taubert contemporary, Berlin
Striped and brightly colored Mexican sarapes (blankets) are traditionally made of wool or cotton, but artist Adrian Esparza uses the cheap acrylic ones that are prevalent today. Although still associated with Mexico, they are often manufactured in India or China, globalized products that, like many others, such as chopsticks and Hello Kitty, have a localized identity. By pulling on a single thread at one end of a sarape and then winding it around a network of partially-embedded, evenly-spaced nails, Esparza creates an abstraction of an image either from his imagination, or from a historical photograph or painting.
Consequently, Esparza deconstructs utilitarian objects and from them constructs intellectually-driven hard-edged abstractions. He explains, "The sarape pieces are about transformation--about a history that is used in order to construct a new form." For this exhibition, Esparza joins the individual artworks into a holistic, room-sized articulation. The visitor visually connects one work to the other, and then to him or herself, in Esparza’s gesture of connectivity.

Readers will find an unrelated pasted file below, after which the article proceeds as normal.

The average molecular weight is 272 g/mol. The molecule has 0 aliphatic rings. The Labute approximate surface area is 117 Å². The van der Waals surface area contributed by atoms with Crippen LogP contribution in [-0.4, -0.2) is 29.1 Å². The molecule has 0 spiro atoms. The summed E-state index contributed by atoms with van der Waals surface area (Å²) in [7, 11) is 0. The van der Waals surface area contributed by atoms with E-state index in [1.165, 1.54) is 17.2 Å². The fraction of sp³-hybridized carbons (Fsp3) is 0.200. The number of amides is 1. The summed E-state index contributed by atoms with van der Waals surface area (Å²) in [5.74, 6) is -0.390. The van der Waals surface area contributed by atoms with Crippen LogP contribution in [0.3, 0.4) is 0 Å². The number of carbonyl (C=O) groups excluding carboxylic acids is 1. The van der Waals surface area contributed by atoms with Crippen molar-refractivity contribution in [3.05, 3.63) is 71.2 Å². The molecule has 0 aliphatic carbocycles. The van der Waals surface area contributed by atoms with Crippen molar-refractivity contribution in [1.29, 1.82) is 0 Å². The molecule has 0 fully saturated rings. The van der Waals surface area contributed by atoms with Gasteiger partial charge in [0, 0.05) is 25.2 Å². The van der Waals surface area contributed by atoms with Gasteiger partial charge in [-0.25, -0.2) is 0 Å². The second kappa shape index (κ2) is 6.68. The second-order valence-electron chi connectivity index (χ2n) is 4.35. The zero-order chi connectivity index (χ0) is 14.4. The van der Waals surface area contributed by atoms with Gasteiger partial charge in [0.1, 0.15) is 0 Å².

Esparza acknowledges that his art is rooted in craft and in his cultural identity as Mexican-American resident of the US/Mexico border. "Growing up in El Paso, Texas, I had little exposure to historical art. My first exposure was through craft. Early memories include manipulating Popsicle sticks, carving balsa wood . . . seeing my mother sew…Craft laid the foundation for the formal issues that I would later learn in school." In his art, Esparza honors the ordinary and captures the hybridization and dynamism inherent to the U.S./Mexico border, where social and political networks cross national boundaries and ctranscend divisions.
Test: Kate Bonansinga, Director, School of Art, University of Cincinnati